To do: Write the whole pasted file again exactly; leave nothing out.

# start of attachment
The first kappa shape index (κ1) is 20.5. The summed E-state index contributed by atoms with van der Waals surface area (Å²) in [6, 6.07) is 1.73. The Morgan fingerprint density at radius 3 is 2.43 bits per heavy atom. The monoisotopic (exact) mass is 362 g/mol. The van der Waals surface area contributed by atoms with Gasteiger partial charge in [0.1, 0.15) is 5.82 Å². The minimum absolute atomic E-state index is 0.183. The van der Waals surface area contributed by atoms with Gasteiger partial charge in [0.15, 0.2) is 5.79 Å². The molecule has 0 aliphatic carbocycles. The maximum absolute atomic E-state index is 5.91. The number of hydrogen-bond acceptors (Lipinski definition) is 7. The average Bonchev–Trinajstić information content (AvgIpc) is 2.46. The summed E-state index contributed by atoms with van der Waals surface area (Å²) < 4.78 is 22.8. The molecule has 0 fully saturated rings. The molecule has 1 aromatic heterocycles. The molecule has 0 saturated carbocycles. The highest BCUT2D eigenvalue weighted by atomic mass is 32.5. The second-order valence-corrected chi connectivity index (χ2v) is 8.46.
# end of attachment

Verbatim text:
The first kappa shape index (κ1) is 20.5. The summed E-state index contributed by atoms with van der Waals surface area (Å²) in [6, 6.07) is 1.73. The Morgan fingerprint density at radius 3 is 2.43 bits per heavy atom. The monoisotopic (exact) mass is 362 g/mol. The van der Waals surface area contributed by atoms with Gasteiger partial charge in [0.1, 0.15) is 5.82 Å². The minimum absolute atomic E-state index is 0.183. The van der Waals surface area contributed by atoms with Gasteiger partial charge in [0.15, 0.2) is 5.79 Å². The molecule has 0 aliphatic carbocycles. The maximum absolute atomic E-state index is 5.91. The number of hydrogen-bond acceptors (Lipinski definition) is 7. The average Bonchev–Trinajstić information content (AvgIpc) is 2.46. The summed E-state index contributed by atoms with van der Waals surface area (Å²) < 4.78 is 22.8. The molecule has 0 fully saturated rings. The molecule has 1 aromatic heterocycles. The molecule has 0 saturated carbocycles. The highest BCUT2D eigenvalue weighted by atomic mass is 32.5. The second-order valence-corrected chi connectivity index (χ2v) is 8.46.